area or an exclusive use common area, the homeowner would be
responsible for various costs associated with maintaining and
repairing the station, as well as costs for damage to common areas
and adjacent units resulting from installation and maintenance of the
station. The bill would impose other responsibilities on the
homeowner, including maintaining an umbrella liability coverage
policy of $1,000,000 that names the common interest development as an
additional insured. An association that violates the bill's
provisions would be liable for damages and a civil penalty, as
specified.

Tom Keenan

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Re: [sfeva] SF landlord won't let tenant plug-in for a charge. Contact information included.

Nathan Loofbourrow
On Thu, May 10, 2012 at 4:29 PM, Tom Keenan <[hidden email]> wrote:
> Would this case be covered by this recently enacted law in California (SB
> 209)?  Somewhat cumbersome requirements for both the landlord and the
> tenant...  Full text can be found here:
>
> http://www.aroundthecapitol.com/billtrack/text.html?bvid=20110SB20994CHP

If Davis-Stirling applies to this building, he has a case. But most
rental apartments are not subject to Davis-Stirling, unless he's
renting a condo.

n

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Re: [sfeva] SF landlord won't let tenant plug-in for a charge. Contact information included.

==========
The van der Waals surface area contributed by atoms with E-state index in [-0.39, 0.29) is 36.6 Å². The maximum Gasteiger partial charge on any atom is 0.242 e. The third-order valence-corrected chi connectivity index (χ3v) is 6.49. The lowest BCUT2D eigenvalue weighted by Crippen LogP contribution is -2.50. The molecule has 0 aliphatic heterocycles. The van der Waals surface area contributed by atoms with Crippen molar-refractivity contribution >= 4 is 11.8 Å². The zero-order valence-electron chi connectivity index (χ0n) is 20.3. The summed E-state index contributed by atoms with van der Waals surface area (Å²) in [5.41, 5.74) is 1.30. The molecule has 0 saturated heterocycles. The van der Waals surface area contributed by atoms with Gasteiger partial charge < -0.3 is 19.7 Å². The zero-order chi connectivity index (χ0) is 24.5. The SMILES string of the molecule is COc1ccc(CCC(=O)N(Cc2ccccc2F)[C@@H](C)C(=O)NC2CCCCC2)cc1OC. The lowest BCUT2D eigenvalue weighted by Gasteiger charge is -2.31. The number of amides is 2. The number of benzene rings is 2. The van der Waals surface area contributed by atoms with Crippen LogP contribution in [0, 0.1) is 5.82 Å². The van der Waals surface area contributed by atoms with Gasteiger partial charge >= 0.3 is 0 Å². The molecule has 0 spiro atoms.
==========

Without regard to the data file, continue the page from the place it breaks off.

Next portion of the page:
martinwinlow
In reply to this post by EVDL Administrator
Most people in Europe don't live in apartment blocks, tho in Asia they probably do.  Certainly in the UK, the most common form of housing is terraced but most terraced housing has no off-street parking.  So charging is probably going to be a local authority issue which wiil be inductive or post-type, street-based installations or (more likely) nothing at all.

On an off-topic (to EVing at least) but relevant to this story note, how on earth did the US become so litigious?  It does cause the craziest (to us anyway) problems in the most obscure ways...

MW


On 10 May 2012, at 23:28, EVDL Administrator wrote:

> Being an owner of rental property myself, I can see what the property owners
> might be thinking.  If this were a single-family house or even a duplex, I
> don't think it would be much of a problem (at least to me).  But for an
> apartment complex  (which this seems to be) I do see some concerns.  
>
> First, this is probably a general use receptacle, intended for mainenance of
> the complex.  If it's charging an EV, it's not available for that or other
> "official" use.  
>
> They may also be concerned about liability.  Suppose someone trips over the
> power cable and gets hurt - they could be held legally responsible for
> allowing a hazard to exist.  I can even imagine the EV owner himself getting
> shocked while connecting or disconnecting, and suing the building owner.
>
> I wonder if the EV owner might get farther by requesting that an approved
> charging station be installed, and offering to pay for it.
>
> This situation is apt to arise even more frequently in Europe and Asia,
> where American-style single-family-home-with-garage suburbia is rare, and
> more people live in apartment blocks.
>
> David Roden
> EVDL Administrator
> http://www.evdl.org/
>
>
> _______________________________________________
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> |
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Regards, Martin Winlow
Herts, UK
http://www.evalbum.com/2092
www.winlow.co.uk